We've logged a lot of miles in the past few weeks. In mid-February, I got word that I had been accepted to PhD programs at the University of Chicago and the University of Pennsylvania and invited to visit the departments—at the end of February. A few frenzied phone calls and Kayak searches later, we figured out a a way to make it work. And so we were unexpectedly off to Chicago and Philadelphia for the week.

To me, international travel always carries with it something of the surreal, the more so when a trip comes, as this one did, with little time to plan or prepare. But the chance to see the universities (neither of which I had visited before) and our families (after nearly a year) made it a great trip. Also, Girl Scout cookies.

I got a really good impression of both schools and had a warm welcome at both departments, which doesn't make a difficult decision any easier, but we're planning to have that decision made by the beginning of next week, and the next big step in our lives mapped out.

After only a week in the States, we had to hurry back for our Close of Service conference in Tbilisi. It's hard to believe, but we're less than 4 months out from the official end of our Peace Corps service, and the conference is where we start thinking about all the logistics of leaving—plane tickets and health insurance, saying goodbye and finding jobs, filling out all our paperwork and returning to an America in which everyone has a smartphone.

Peace Corps Georgia, in keeping with its amazing ability to make things nice for us, managed to snag space at the Holiday Inn, one of the nicest hotels in Tbilisi. There are worse ways to transition into Georgia from America than three days in a hotel with waterfall showers, king-sized beds, and Internet-equipped treadmills from the future. And having all the volunteers together, for maybe the last time, was a reminder of how lucky we've been not only to have this experience in Georgia, but to have it with some remarkable people.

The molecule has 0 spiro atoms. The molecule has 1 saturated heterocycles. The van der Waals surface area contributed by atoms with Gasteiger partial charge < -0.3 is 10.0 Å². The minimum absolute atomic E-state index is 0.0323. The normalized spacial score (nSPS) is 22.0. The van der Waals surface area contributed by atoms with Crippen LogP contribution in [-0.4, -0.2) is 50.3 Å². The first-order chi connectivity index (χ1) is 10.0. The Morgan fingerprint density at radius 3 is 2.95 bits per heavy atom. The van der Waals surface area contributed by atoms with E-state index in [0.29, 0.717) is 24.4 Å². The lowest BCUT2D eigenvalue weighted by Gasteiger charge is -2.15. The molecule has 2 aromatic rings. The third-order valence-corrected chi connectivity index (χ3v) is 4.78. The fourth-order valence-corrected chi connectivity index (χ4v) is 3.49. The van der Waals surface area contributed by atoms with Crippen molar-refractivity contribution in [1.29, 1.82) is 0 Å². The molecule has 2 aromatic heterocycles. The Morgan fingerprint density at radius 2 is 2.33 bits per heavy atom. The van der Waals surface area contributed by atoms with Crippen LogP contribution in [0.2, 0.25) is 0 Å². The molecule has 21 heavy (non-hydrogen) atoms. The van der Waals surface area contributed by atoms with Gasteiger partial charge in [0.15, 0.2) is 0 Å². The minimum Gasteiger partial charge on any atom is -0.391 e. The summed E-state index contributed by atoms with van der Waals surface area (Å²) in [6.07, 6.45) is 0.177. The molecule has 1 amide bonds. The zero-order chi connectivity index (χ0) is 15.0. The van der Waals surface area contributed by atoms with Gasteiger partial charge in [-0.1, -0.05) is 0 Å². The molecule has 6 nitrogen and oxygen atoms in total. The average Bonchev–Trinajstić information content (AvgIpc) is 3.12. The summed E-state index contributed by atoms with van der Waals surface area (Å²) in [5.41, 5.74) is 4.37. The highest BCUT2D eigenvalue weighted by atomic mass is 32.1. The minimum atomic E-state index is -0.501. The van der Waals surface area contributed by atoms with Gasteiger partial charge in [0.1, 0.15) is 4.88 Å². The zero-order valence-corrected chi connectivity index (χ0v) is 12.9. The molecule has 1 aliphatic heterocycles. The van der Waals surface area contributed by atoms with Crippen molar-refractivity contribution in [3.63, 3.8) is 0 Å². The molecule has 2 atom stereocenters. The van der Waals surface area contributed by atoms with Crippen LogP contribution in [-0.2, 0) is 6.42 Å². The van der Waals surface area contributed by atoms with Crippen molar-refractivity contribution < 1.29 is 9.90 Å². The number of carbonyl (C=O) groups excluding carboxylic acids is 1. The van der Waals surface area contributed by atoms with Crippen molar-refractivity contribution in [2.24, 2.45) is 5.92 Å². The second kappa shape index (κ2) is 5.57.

Peace Corps Georgia 2010-2012

All this time spent thinking about the future can make it hard to live in the present. Especially for someone like me, whose mind is often drifting six months in the future, a hundred miles away, or 200 million years in the past: the Time of the Dinosaurs!

Peace Corps volunteers, like everyone else, find themselves wishing away time, counting down the hours, shutting out the world around, trying to forget where we are. And this is a good thing; at times, a necessary thing. Everyone needs a recharge and an escape. But in these last few months I want to try to be as present as I can, taking my cue from Montaigne on the value of “living to purpose.” It's hard, dodging angry dogs on the ice-walk home from school, head splitting from trying to yell over the yelling of the kids, to think to store up memories to treasure. I doubt I'll be sitting in my rocker at the Old Folks' Home thinking about how much I miss careering down mountains in a hot minibus too full of people and potatoes, knees to my chest and someone's elbow in my ribs.